Emilie Paravicini Blumer 1808 – 1885

SwitzerlandEmilie Paravicini Blumer 1808 – 1885 was a Swiss self taught lay homeopath.

Emilie Paravicini Blumer by Susanne Peter Kubli: On 6 February I was invited the Historical Society at the Kunsthaus Glarus in to give a talk about this extraordinary woman.

The Zurich historian Elisabeth Joris, a profound expert of Swiss Social History of the 19th century first illuminated the relationship of  Emilie to her father, Dr. Johann Jakob Blumer, who became blind early in his life, thus Emilie grew up as the oldest of eight children, learning early the role of leader, partner and reader for her father.

She was his constant companion in the house, in the village, when visiting, or on walks, over many years, Emilie developed a close relationship to her father’s work.

In 1825, Emilie married Bartholome Paravicini, son of the Councillor and businessman Johann Paravicini of Glarus. This was a not a love marriage, Rather, Johann Paravicini, recently widowed, was looking for a suitable companion for his mentally retarded son Bartholome, and a woman careful with a budget.

In their first meeting with the 16 year old Emilie, as the tutor of her blind father, her skills were already obvious. Emilie, although the favorite daughter of her father, noted that economic security needed to be placed ahead of a love relationship. This marriage should secure this security. Emilie’s younger sisters, (only one was married) was a high financial burden.

However, Emilie soon felt as if she had been sold and exploited as a house slave by the Paravicini family. She lapsed into depression, but she remained loyal to her father and made his blindness responsible for his mistake.

Emilie was more Bartholome’s mother more than she was his wife, and the years were tough in Glarus, but Emilie suffered further personal distress. The 1830s brought turmoil across Europe and urged the people to freedom, self and co determination.

With great interest, Emilie also witnessed the rise of the Liberals in the Confederation. Confined in the house, she organized collections of money for Polish refugees, and established contacts with people at home and abroad.

With great enthusiasm, she began a school, and collected cash contributions, and by 1838, had a portion of the money allocated for the training of teachers. By 1836, her slave life in Glarus was at an end.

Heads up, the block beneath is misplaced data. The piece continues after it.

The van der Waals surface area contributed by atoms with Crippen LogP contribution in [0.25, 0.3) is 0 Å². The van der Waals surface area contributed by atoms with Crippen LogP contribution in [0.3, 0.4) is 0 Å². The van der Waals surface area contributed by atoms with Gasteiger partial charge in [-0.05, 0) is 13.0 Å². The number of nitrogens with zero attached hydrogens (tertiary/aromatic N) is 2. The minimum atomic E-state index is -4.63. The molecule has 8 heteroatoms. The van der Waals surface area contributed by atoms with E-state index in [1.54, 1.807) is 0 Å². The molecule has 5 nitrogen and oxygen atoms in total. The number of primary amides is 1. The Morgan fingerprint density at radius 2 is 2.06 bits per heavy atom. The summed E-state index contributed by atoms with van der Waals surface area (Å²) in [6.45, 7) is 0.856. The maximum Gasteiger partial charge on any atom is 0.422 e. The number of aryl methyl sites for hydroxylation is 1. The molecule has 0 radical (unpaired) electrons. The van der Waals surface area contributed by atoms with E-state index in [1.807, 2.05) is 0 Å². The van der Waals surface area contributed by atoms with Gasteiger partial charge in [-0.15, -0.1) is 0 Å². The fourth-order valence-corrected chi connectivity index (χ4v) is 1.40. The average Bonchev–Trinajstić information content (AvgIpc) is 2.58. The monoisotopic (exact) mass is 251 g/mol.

After the death of her father, Emilie had guardianship over her husband. She was now financially independent and together with Bartholome, she moved into his parents’ house, where apart from a few visits to relatives and occasional stays, they lived quite well.

Emilie had an extensive correspondence which became her gateway to the world. These letters served as her regular contact with her relatives and other close friends. What is described in these letters are events, rather than the ordinary weather, births and deaths in the neighbourhood. The letters were but a means to express ideas and discussions, as she could never discuss with her husband.

Despite the responsibility for the building and the residents, Emilie was always able to organise some other women willing to sort and distribute various relief supplies, especially during the devastating fire of 1861 in Glarus, and her network reached throughout Switzerland.

Homeopathy arrived, and as a doctor’s daughter, who had seen her father’s work and who had accompanied him on sick visits, and as a tutor and nurse to her husband and an unmarried sisters, Emilie had often witnessed how little the orthodox Medical School could offer, and in Glarner, part of the population found visiting the doctor simply unaffordable.

Homeopathy was emerging, and so it gave her the basics and self help manuals, so Emilie undertook these self tests and her knowledge expanded after satisfactorily experiments on her relatives and friends.

She was mostly self taught and she impressed Baron von Heyer, a German homeopath, who had established a practice in the Thurgau and had people from the upper Glarner among his customers.

The homeopaths in Switzerland were criticised and pursued by orthodox physicians, who began to demand that only they should practice medicine. Similarly, they wanted a monopoly on the Medical Schools.

Emilie suffered from one of the most vehement opponents of homeopathy, the doctor and factory inspector Fridolin Schuler. Initially, he tried to force the homeopaths to stop their activity, and when this had no effect, he threatened them with a complaint, and Emilie had to appear before the police court in Glarus, where they treated her courteously and fined her only the minimum of seven francs.

This scandal drew more attention, and finally the Landsgemeinde became involved. Contrary to all expectations, they decided on the complete release of homeopathy from censure, and this has remained so until the 1920s.

Schuler was understandably disappointed, and the personal consequences of his activity forced him to resign as a Federal factory inspector, and he  transferred his practice to his nephew.

Emilie Paravicini Blumer continued to practice homeopathy, often free of charge to the poor virtually to the day of her death.

We thank Elisabeth Joris for her excellent presentation and are looking forward to the final publication of the results of her research into the work of Emilie Paravicini Blumer, which is expected shortly.

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